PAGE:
The patient is subjected to a very low dose of radiation by radiograph. It allows to visualize the thorax and the organs contained in it: lungs, heart, big vessels, airways. Usually, for a better localization of the structures and possible anomalies, two projections are made: posterior-anterior and lateral. This non-invasive investigation can be carried out in practically any patient and in any clinical condition.

Preparation

No preparation for the exam is required

Helps in the diagnosis of certain diseases. Scintigraphy can be pulmonary perfusion, in which a radioactive substance is injected into the vein, allowing the pulmonary vessels to be visualized on the X-ray, or pulmonary ventilation, in which a radioactive gas is inhaled to highlight the path of the air during inhalation.

The amount of X-rays used in these tests is very small.

Preparation

No preparation for the exam is required.

It assesses the breathing capacity of the lungs; it involves deep inhalation followed by exhalation as quickly as possible until the lungs are completely emptied. This is the most commonly used test to investigate lung disease. Plethysmography is associated with this test.

Preparation

No preparation for the exam is required.

Computerized Axial Tomography (CT) can be used to obtain numerous X-rays at different points in the chest. The CT scan requires the patient to lie still inside the scanner for a variable period of time, which can be as long as 30 minutes. This examination can be performed with the intravenous administration of a contrast medium, a substance based on iodo that allows a better definition of the arteries, veins and other intra-thoracic structures.

Preparation

If contrast medium infusion is used, blood tests such as renal function and seroprotein electrophoresis should be performed first.

It measures lung function and the levels of oxygen and carbon dioxide that are consumed and produced respectively during exercise on a bike. You breathe in a monitoring instrument while monitoring cardiac function with an electrocardiogram.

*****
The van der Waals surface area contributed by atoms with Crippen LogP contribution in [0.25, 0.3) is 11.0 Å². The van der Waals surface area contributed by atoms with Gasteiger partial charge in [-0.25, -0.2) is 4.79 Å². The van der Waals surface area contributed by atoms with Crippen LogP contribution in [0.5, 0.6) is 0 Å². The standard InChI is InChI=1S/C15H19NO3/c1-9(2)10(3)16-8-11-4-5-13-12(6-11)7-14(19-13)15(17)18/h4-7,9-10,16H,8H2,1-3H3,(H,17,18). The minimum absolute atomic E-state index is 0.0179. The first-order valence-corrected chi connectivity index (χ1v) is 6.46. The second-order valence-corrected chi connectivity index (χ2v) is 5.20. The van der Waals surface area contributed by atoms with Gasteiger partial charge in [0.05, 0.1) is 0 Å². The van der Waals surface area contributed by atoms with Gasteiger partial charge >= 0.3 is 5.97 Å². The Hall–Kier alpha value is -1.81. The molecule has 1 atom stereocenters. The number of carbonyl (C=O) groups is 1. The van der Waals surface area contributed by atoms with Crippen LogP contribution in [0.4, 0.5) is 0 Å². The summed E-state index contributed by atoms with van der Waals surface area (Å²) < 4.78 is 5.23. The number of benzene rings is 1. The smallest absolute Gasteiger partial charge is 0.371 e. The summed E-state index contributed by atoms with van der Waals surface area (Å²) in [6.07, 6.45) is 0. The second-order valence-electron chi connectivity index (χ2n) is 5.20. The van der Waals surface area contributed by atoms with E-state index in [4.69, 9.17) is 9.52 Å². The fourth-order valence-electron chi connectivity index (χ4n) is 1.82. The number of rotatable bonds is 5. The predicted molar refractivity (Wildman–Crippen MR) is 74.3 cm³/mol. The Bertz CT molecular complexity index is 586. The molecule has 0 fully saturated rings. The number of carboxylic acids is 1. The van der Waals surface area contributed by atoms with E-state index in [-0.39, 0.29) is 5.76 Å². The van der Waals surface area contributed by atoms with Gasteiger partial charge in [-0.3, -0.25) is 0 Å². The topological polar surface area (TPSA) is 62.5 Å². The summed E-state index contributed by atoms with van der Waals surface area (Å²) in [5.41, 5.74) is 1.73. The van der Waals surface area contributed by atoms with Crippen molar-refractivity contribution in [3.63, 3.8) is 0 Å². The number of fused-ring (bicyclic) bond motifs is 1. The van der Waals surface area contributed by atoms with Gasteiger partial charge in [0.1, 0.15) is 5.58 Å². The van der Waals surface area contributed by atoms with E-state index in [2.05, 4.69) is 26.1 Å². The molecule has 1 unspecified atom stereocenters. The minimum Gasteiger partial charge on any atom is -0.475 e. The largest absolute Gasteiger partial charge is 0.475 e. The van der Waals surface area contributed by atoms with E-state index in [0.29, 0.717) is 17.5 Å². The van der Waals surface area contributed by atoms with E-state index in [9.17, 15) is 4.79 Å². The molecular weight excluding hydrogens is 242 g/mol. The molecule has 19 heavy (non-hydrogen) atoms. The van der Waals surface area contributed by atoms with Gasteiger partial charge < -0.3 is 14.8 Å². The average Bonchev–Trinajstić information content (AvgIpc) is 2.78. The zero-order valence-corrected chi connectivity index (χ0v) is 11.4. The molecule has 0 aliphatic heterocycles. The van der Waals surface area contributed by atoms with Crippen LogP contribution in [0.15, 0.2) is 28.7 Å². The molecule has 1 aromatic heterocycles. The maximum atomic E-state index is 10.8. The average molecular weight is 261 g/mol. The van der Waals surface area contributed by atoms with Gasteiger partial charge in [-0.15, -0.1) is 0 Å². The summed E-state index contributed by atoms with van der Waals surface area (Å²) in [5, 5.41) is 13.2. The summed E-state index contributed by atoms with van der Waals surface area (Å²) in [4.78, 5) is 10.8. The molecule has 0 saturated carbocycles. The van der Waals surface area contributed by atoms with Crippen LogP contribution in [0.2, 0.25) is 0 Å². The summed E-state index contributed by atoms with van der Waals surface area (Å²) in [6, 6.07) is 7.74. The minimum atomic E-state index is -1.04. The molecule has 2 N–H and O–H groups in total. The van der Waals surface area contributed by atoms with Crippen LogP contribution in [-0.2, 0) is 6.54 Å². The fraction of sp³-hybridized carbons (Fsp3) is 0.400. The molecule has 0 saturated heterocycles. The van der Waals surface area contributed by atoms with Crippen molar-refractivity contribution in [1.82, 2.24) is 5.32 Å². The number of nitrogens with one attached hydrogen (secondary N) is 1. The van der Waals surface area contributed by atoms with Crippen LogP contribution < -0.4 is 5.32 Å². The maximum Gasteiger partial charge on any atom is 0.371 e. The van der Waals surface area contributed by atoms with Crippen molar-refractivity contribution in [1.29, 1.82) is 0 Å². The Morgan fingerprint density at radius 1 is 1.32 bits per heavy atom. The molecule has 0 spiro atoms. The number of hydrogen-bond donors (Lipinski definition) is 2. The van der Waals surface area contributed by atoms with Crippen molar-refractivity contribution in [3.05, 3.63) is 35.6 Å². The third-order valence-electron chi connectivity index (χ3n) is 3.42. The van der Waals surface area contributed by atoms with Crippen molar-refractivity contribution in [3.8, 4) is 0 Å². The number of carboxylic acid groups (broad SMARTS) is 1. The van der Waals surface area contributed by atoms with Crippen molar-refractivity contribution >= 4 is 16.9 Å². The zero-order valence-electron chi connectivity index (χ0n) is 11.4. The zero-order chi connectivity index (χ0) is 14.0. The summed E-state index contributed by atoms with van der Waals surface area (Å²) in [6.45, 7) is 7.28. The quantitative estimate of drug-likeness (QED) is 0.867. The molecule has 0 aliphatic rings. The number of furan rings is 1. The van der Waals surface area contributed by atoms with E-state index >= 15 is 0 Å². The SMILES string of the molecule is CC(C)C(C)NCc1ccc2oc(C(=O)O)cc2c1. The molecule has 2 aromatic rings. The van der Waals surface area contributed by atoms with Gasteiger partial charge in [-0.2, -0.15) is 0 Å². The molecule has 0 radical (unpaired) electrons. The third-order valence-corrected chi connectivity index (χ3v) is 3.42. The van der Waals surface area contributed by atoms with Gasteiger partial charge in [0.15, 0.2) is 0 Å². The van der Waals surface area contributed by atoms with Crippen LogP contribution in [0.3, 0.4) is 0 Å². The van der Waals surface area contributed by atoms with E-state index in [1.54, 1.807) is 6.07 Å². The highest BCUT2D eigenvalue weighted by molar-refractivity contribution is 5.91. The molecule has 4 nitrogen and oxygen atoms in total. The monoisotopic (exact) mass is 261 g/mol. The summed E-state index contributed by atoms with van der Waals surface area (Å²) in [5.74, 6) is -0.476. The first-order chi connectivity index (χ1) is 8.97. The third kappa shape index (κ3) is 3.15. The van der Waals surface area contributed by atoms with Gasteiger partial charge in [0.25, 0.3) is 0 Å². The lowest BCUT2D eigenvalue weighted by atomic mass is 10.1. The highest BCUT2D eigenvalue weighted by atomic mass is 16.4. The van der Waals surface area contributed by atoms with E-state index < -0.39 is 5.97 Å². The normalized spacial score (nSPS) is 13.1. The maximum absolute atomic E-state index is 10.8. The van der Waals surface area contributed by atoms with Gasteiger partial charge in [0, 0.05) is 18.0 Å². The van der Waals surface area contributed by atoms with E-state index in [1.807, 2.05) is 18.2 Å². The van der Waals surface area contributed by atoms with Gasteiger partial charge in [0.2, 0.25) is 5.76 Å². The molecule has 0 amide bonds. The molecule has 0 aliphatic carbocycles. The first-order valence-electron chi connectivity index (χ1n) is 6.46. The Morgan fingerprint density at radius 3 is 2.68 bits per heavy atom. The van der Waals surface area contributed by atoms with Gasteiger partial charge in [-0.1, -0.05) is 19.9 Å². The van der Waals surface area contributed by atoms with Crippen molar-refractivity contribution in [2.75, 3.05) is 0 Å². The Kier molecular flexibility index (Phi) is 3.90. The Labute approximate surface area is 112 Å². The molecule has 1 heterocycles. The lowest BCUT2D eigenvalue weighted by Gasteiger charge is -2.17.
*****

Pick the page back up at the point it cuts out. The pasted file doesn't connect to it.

This examination can help to distinguish whether the origin of dyspnea is cardiac, pulmonary or secondary to lack of training.

Preparation

Before the examination, a spirometry and plethysmography evaluation, a hemogasalysis and a resting ECG should be performed.

It allows you to evaluate your physical performance during a sub maximal effort with a simple activity, walking.
The test is performed by walking for up to six minutes along a corridor of 30 m, while saturation is monitored.

The aim is to assess any desaturation that will be clinically significant if less than 88%, in which case the test can be repeated with oxygen.

Preparation

It is recommended to wear comfortable shoes.

It is used to assess bronchial reactivity and therefore the possibility of a patient suffering from asthma. In fact, in asthmatic patients, metacholine causes bronchoconstriction. It is performed by means of a simple basic spirometry followed by the inhalation of increasing concentrations of metacholine. After each inhalation, a simple spirometry can be used to monitor the decrease in respiratory flow. The test is positive when there is a 20% decrease. The test ends with an aerosol of bronchodilators to return the patient to initial well-being conditions.

Preparation

Stop taking long-acting bronchodilators from 12 hours before the examination and short-term bronchodilators from 6 hours before.